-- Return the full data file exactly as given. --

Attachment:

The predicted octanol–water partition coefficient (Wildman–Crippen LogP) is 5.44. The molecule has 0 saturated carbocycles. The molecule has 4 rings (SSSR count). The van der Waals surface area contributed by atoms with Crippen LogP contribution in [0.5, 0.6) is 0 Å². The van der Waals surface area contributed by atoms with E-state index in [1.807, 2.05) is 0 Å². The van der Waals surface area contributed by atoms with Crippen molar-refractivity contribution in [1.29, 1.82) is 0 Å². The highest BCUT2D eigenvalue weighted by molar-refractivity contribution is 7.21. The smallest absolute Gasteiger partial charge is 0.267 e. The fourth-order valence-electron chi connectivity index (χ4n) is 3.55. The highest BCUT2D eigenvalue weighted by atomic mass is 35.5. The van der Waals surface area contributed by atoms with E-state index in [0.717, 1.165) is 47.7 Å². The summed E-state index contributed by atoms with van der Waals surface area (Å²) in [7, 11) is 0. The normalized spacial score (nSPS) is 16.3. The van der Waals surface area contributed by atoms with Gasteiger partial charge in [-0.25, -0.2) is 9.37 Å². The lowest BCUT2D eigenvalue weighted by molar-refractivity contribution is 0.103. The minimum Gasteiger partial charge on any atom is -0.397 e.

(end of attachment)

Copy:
The predicted octanol–water partition coefficient (Wildman–Crippen LogP) is 5.44. The molecule has 0 saturated carbocycles. The molecule has 4 rings (SSSR count). The van der Waals surface area contributed by atoms with Crippen LogP contribution in [0.5, 0.6) is 0 Å². The van der Waals surface area contributed by atoms with E-state index in [1.807, 2.05) is 0 Å². The van der Waals surface area contributed by atoms with Crippen molar-refractivity contribution in [1.29, 1.82) is 0 Å². The highest BCUT2D eigenvalue weighted by molar-refractivity contribution is 7.21. The smallest absolute Gasteiger partial charge is 0.267 e. The fourth-order valence-electron chi connectivity index (χ4n) is 3.55. The highest BCUT2D eigenvalue weighted by atomic mass is 35.5. The van der Waals surface area contributed by atoms with E-state index in [0.717, 1.165) is 47.7 Å². The summed E-state index contributed by atoms with van der Waals surface area (Å²) in [7, 11) is 0. The normalized spacial score (nSPS) is 16.3. The van der Waals surface area contributed by atoms with Gasteiger partial charge in [-0.25, -0.2) is 9.37 Å². The lowest BCUT2D eigenvalue weighted by molar-refractivity contribution is 0.103. The minimum Gasteiger partial charge on any atom is -0.397 e.